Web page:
Let not your heart be troubled: you believe in God, believe also in me.…
In this I say the gospel differs sharply from the most cultivated pagan thought of the age in which it appeared in the world. When Seneca is trying to console a lady who is suffering agonies of mind under a severe bereavement, he can only suggest to her that she had better try as soon as possible to forget her trouble. She has, he says, good examples around her in the birds and in the beasts. They too love their relations, but after a momentary spasm when they lose them they take life easily again; and in doing this they show man an example which he would do well to imitate. As if the mental pain which means to man so much more than to the beast, precisely because he is man and not beast, could be conjured out of him by a philosophy which talks incessantly of his dignity and can only make him comfortable, if at all, at the cost of forgetting it!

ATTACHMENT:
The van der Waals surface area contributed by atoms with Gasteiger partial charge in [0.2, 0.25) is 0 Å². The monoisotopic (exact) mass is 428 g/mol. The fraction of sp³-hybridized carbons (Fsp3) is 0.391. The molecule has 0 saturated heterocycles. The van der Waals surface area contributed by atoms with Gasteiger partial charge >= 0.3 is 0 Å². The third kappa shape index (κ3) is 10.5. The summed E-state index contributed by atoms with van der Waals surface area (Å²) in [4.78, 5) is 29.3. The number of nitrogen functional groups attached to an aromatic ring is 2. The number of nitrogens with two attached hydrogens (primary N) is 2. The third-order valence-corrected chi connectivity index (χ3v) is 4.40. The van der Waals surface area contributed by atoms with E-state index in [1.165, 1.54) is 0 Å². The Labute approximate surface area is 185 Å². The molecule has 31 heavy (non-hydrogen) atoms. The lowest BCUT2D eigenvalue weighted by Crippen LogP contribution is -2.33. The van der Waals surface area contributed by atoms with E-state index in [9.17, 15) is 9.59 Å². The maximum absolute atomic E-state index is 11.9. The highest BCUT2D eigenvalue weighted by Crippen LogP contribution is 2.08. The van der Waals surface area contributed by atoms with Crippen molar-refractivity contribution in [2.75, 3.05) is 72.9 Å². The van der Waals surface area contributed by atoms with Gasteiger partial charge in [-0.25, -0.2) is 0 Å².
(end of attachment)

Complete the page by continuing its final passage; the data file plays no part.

Parallel VersesKJV: Let not your heart be troubled: ye believe in God, believe also in me.